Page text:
A version of this essay, entitled, "Possibility, Need and Educational Reform" appears in educational Horizons, Summer 2004. If all you need is a ride to work, even if cost is no object, you don't need a chauffeur-driven limousine, unless absolutely no other option is available. As a rule, available options constrain what we can reasonably claim to need. So, normally, we don't need a red fountain pen to merely write a note, or an HDTV to catch the nightly news.
This series of essays has been rewritten from a Master's thesis defended at Temple University in 1970. If one identifies some particular object X as a Y, one is justified, on the basis of the identification, in claiming to know that X is a Y. We could say either "He identified X as a Y" or "He identified X to be a Y". Similarly, if one recognizes X to be a Y, such recognition counts as an identification, justifying the claim to know that X is a Y.
An earlier version of this essay appears in the Spring 2010 issue of educational HorizonsThe Indeterminacy of Consensus: masking ambiguity and vagueness in decisionPeople expect too much of a "yes." "Yes" might indicate agreement, but agreement does not necessarily indicate a "meeting of the minds," a surrender of "heart and soul," or, as Star Trek fans might have it, a "mind-meld." People work together and coordinate their activities.
Muck Rack makes it simple to find people, tweets, or articles that mention any name, keyword, company, hashtag etc. We've compiled this guide to help you make the most of your search.
Selecting a term
Start searching tweets, articles from media outlets, articles mentioned in tweets, journalists'
names, titles and bios with some suggested searches:
Companies or Topics (e.g. iPhone, Microsoft)
Phrases (e.g. "cloud computing") — use quotes to keep the terms together
Twitter handles (e.g. @username) — returns those who have mentioned or replied to
Names (e.g. "David Pogue")
Hashtags (e.g. #sxsw, #london2012)
Bio details (e.g. vegan, Olympics, father)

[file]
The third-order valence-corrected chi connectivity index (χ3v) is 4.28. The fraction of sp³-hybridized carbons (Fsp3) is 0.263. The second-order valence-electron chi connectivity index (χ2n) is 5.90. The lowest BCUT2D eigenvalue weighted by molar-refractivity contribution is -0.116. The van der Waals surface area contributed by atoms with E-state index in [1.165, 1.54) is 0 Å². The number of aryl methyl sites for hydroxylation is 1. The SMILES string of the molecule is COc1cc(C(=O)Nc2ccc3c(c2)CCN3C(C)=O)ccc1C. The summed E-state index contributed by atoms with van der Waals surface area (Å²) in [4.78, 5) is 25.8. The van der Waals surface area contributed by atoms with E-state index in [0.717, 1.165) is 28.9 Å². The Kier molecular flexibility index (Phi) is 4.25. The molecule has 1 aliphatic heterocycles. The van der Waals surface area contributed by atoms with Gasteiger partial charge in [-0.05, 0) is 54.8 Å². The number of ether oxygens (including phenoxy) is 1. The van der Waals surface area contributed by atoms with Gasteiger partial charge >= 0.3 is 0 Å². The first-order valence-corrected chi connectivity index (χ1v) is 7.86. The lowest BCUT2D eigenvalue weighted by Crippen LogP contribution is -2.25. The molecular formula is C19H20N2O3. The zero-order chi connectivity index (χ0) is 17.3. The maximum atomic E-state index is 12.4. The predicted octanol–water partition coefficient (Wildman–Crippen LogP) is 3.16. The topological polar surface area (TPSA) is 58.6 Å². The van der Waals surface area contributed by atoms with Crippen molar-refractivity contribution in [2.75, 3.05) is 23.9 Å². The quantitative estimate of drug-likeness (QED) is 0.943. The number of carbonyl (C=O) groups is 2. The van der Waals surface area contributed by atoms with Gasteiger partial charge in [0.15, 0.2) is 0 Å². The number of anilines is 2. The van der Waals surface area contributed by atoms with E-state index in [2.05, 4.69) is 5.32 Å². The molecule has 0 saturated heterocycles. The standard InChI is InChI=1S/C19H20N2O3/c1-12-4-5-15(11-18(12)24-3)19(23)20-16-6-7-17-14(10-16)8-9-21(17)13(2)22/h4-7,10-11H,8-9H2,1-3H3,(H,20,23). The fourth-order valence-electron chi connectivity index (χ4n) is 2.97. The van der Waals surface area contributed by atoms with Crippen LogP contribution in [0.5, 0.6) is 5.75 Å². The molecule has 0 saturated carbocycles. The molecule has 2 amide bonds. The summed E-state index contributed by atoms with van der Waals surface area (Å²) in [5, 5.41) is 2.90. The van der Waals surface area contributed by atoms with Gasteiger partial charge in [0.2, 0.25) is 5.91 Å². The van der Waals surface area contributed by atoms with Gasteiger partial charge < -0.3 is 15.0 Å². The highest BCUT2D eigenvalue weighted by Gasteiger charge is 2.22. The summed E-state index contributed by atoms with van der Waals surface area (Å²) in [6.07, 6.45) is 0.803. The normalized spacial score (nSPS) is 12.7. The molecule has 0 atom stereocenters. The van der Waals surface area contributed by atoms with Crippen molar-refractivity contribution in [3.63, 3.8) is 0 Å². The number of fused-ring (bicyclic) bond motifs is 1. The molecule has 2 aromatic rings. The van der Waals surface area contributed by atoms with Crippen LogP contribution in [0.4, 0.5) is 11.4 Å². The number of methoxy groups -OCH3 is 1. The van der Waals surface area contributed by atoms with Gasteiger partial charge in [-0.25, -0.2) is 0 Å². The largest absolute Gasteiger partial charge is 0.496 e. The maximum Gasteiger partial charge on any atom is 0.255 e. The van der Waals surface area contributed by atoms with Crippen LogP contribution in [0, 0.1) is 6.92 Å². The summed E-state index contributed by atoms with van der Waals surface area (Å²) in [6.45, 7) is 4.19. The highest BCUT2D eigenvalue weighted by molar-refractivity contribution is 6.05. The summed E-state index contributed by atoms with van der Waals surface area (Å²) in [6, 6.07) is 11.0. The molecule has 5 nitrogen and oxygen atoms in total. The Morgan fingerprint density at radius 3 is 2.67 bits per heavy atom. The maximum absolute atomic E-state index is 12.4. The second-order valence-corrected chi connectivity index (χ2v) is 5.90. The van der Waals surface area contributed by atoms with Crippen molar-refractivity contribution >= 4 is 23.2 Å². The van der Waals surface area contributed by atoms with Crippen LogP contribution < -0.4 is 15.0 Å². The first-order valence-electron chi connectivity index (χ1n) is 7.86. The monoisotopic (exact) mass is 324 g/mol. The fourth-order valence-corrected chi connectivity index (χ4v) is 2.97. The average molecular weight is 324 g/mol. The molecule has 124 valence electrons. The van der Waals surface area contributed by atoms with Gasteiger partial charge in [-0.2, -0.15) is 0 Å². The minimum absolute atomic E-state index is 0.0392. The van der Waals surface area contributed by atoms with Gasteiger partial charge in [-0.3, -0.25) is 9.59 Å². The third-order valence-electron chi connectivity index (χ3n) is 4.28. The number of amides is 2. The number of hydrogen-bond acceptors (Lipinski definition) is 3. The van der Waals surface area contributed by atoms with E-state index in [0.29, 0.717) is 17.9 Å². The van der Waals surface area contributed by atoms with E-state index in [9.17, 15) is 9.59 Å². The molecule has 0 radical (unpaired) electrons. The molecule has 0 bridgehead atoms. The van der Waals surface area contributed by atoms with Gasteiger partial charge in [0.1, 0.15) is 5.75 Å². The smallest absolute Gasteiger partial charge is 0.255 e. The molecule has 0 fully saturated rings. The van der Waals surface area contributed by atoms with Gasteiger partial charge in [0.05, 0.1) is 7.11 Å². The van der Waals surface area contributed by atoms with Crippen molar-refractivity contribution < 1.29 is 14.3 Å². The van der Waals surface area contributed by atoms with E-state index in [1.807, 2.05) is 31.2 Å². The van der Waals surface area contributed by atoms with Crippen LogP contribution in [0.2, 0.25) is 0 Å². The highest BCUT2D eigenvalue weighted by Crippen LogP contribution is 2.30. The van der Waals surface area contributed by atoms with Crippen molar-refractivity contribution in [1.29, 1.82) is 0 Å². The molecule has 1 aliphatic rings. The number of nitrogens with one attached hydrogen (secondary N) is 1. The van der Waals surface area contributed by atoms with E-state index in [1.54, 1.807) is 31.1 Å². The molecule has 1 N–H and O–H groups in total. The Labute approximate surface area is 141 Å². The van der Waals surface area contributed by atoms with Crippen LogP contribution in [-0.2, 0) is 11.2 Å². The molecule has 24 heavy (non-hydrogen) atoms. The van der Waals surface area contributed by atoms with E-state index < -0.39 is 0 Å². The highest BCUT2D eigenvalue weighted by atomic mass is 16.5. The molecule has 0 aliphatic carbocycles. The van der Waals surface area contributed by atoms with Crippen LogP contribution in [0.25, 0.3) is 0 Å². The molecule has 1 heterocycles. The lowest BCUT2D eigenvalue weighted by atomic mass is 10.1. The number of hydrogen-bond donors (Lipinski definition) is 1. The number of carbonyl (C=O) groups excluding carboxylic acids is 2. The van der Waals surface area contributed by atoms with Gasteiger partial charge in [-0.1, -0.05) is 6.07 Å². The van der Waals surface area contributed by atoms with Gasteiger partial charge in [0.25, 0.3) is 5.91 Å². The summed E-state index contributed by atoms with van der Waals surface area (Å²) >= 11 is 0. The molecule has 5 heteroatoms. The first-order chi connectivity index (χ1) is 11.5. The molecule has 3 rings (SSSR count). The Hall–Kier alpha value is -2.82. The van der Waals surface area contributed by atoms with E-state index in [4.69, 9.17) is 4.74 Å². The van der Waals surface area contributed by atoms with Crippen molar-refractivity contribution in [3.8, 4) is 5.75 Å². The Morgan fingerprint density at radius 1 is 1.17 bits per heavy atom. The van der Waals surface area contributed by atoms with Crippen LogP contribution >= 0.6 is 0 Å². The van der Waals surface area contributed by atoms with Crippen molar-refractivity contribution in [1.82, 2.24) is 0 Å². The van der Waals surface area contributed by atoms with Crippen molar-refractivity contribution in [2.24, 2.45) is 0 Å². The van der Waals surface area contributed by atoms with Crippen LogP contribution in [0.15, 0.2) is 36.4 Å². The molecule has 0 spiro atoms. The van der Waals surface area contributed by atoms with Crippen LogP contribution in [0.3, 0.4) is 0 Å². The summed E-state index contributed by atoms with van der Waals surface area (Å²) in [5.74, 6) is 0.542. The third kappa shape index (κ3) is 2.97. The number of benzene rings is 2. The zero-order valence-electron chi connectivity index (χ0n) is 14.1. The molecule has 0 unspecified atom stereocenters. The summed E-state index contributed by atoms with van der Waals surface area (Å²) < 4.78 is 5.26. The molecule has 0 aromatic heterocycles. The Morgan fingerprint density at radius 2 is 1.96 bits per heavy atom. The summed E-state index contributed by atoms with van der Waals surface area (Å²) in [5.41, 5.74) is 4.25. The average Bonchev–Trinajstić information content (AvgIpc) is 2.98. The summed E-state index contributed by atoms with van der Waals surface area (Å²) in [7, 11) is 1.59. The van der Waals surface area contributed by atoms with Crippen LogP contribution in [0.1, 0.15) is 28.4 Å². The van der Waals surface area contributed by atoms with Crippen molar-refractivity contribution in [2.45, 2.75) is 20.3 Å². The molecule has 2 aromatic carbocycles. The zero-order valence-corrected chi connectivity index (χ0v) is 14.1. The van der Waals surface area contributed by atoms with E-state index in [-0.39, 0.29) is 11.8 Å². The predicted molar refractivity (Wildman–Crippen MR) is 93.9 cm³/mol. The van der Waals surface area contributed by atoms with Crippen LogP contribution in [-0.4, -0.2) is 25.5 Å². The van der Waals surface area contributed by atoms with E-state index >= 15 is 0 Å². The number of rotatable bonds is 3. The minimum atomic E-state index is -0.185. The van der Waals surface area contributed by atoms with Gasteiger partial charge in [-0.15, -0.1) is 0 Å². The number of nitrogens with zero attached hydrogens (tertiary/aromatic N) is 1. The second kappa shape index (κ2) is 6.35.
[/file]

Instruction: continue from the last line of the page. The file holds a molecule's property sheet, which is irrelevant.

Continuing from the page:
Muck Rack's Advanced Search allows for many boolean operators.
Find results that mention multiple specified terms, use AND or
+. For example, ensure each result contains both Elon Musk and Mark Zuckerberg by
searching Musk AND Zuckerberg or Musk + Zuckerberg.
Use the operators OR or , to broaden your search when you'd like either of
multiple terms to appear in results. (This is the default behavior of our search when no operators
are used). For example, results will contain either cake or cookie by searching cake OR cookie or cake,cookie
Use NOT or - to subtract results from your search. For
example, searching Disney will yield results about the Walt Disney Company as well as Walt Disney
World Resort. To exclude mentions of Disney World, search for Disney -World or Disney
When using one of these operators with a phrase, enclose it in quotation marks. For example, you can
find results about smartphones excluding Apple's iPhone 4S by searching smartphone -"iPhone
Exact case matching or punctuation
If you're searching for a brand name or keyword that relies on specific punctuation marks or capitalization, you can
find results that match your exact query by adding matchcase: before the keyword you're searching for, like matchcase:E*TRADE .
Use parentheses to separate multiple
boolean phrases. For example, to find journalists talking about having fun in Disney World or
Disneyland, search for ("disney world" OR disneyland) AND fun.
An asterisk can be used to search for any variation of a root word truncated by the asterisk. For example, searching for admin* will return results for administrator, administration, administer, administered, etc.
A near operator is an AND operator where you can control the distance between the words. You can vary the distance the near operation uses by adding a forward slash and number (between 0-99) such as strawberries NEAR/10 "whipped cream", which means the strawberries must exist within 10 words of "whipped cream".